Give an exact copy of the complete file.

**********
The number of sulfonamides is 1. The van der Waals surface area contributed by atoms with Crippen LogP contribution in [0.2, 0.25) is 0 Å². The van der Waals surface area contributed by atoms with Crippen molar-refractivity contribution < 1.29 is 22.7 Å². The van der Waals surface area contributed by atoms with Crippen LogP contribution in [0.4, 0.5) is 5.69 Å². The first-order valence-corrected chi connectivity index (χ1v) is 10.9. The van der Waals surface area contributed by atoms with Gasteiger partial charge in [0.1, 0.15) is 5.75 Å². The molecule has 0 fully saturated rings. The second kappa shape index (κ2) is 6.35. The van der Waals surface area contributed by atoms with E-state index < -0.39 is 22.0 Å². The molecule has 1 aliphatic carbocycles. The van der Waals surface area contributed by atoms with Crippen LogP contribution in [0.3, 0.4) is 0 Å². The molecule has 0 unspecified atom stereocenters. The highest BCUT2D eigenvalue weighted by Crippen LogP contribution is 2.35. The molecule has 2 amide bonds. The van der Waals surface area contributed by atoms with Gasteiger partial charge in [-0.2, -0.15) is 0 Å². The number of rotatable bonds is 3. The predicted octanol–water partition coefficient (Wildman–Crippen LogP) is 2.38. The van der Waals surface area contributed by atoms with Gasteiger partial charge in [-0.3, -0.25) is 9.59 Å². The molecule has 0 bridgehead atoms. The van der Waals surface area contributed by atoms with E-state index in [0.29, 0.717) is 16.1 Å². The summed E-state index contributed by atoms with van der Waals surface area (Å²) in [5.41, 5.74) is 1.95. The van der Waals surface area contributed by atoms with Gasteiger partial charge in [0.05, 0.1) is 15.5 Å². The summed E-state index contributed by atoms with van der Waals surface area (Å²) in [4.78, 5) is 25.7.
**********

The number of sulfonamides is 1. The van der Waals surface area contributed by atoms with Crippen LogP contribution in [0.2, 0.25) is 0 Å². The van der Waals surface area contributed by atoms with Crippen molar-refractivity contribution < 1.29 is 22.7 Å². The van der Waals surface area contributed by atoms with Crippen LogP contribution in [0.4, 0.5) is 5.69 Å². The first-order valence-corrected chi connectivity index (χ1v) is 10.9. The van der Waals surface area contributed by atoms with Gasteiger partial charge in [0.1, 0.15) is 5.75 Å². The molecule has 0 fully saturated rings. The second kappa shape index (κ2) is 6.35. The van der Waals surface area contributed by atoms with E-state index < -0.39 is 22.0 Å². The molecule has 1 aliphatic carbocycles. The van der Waals surface area contributed by atoms with Crippen LogP contribution in [0.3, 0.4) is 0 Å². The molecule has 0 unspecified atom stereocenters. The highest BCUT2D eigenvalue weighted by Crippen LogP contribution is 2.35. The molecule has 2 amide bonds. The van der Waals surface area contributed by atoms with Gasteiger partial charge in [-0.2, -0.15) is 0 Å². The number of rotatable bonds is 3. The predicted octanol–water partition coefficient (Wildman–Crippen LogP) is 2.38. The van der Waals surface area contributed by atoms with Gasteiger partial charge in [-0.3, -0.25) is 9.59 Å². The molecule has 0 bridgehead atoms. The van der Waals surface area contributed by atoms with E-state index in [0.29, 0.717) is 16.1 Å². The summed E-state index contributed by atoms with van der Waals surface area (Å²) in [5.41, 5.74) is 1.95. The van der Waals surface area contributed by atoms with Gasteiger partial charge in [0.05, 0.1) is 15.5 Å². The summed E-state index contributed by atoms with van der Waals surface area (Å²) in [4.78, 5) is 25.7.